Google Showing Fewer Organic Links on Search Results Pages

Google Showing Fewer Organic Links on Search Results Pages

The number of organic, blue-colored links Google displays on its search engine results pages (SERPs) has dropped since 2015. According to research from Searchmetrics, the average has dropped from 10 to 8.5 on mobile and down to 8.59 on desktop. Pushing aside these links are various Universal Search integrations, otherwise known as “them little boxes what show us videos or answers or summat.”

These search integrations can improve user experience and occasionally highlight branded content, but with the side effect of making SERPs pages all the more competitive. Companies who wish to be on page one, or even pages 1 to 3 for that matter, must amp up their SEO game to reclaim real estate in an increasingly heated contest.

All Them Little Boxes

In total, Google offers more than 11 different integration functions, which can include:

  • Top image search results
  • Top video search results (sometimes with one dominant video taking up even more room)
  • Top related news stories
  • Product link ads
  • Google maps results, especially on mobile
  • “Knowledge Graph” results that offer up factoids or salient information on the right column
  • Direct Answers, which work similar to the Knowledge Graph but more pointed and within the SERPs results column
  • Related Question Box, which essentially aggregates Direct Answers and Knowledge Graph information into a collapsed menu
  • Twitter cards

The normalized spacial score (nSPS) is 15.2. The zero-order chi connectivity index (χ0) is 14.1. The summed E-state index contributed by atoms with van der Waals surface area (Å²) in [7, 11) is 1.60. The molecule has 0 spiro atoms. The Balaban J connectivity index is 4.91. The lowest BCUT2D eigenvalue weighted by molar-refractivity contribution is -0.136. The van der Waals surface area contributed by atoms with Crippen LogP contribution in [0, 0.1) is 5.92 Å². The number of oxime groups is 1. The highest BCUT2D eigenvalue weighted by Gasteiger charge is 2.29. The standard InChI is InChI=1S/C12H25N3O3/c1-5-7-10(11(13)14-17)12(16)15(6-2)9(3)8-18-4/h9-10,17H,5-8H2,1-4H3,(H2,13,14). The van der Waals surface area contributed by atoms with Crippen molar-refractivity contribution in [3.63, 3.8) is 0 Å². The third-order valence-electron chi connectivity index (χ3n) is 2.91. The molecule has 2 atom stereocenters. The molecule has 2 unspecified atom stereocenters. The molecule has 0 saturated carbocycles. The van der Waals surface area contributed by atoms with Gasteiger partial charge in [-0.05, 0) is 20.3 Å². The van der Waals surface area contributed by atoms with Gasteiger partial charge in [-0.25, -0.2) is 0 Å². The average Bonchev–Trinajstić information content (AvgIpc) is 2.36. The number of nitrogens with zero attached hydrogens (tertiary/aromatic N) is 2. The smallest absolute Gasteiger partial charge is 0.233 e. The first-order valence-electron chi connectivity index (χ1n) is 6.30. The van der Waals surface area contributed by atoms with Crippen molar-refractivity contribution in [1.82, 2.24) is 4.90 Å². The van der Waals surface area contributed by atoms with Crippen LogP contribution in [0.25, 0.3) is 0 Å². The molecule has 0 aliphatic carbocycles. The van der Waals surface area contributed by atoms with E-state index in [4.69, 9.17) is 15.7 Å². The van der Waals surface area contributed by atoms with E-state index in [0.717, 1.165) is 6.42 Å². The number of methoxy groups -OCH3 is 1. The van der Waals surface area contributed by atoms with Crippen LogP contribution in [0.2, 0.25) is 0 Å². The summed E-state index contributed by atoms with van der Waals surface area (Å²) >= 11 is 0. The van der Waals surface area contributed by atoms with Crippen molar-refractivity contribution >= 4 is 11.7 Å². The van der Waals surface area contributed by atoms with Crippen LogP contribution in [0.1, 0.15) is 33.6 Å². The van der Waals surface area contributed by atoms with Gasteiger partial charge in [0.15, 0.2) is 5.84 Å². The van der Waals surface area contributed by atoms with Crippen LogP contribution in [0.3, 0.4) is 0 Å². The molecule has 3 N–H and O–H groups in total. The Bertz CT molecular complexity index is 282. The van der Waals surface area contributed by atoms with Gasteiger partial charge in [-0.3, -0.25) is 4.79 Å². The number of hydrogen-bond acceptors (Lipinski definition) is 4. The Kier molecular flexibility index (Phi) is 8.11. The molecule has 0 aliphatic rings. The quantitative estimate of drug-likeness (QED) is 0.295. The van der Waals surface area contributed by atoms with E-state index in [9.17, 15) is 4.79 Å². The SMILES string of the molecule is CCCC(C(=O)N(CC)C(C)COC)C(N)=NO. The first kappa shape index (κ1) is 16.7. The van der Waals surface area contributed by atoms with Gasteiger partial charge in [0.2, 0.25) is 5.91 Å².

• App Packs
  • Media listings of songs or artists

While these have had the effect of making SERPs pages more dynamic and (hopefully) useful to those looking for quick answers, a side effect is the collective shafting of around 1.5 would-be organic listings on average.

Images and video results are most common, depending on the query, but an increasing amount of queries that would lead to content views have been cut short by knowledge graph answers. In total, around 11 percent of desktop queries yield Direct Answer responses as do 4.4 percent of mobile searches. Knowledge Graph fetches, which tend to take up less room but still factor, appear in just under 20 percent of desktop searches and just over 20 percent of mobile queries.

Desktop searches are particularly nasty about pulling up images results, too, with over a third of all queries yielding a Google Image Search Results box. That’s a lot of gifs.

How Can Brands Compete?

Simply put: you have to do SEO perfectly if you want to still reign with organic SERPs. This goes especially for non-local businesses trying to drive traffic to content via Google. All content factors must be optimized, especially linking factors, on top of providing high quality content in general.

  • On-page content factors to watch out for include lengthy paragraphs, poor grammar and user unfriendly site design that pushes the relevant content below the fold.
  • For local sites, ranking on maps can provide an alternative strategy, so ensure that your contacts page has the proper markup and that you have accounted for recent Google Possum changes.
  • eCommerce sites can benefit from Product Link Ads (PLAs), which can now allow customers to buy immediately from Google page one in some instances.

Altogether, sites that want to remain competitive should consider hiring an expert SEO team in order to monitor ongoing changes and audit your current strategies for effectiveness. EverSpark Interactive can do just that. With our expertise and constant vigilance, we can work hard to keep your organic SERPs listings not only visible, but more likely to get clicked on in general. Contact us to get started today.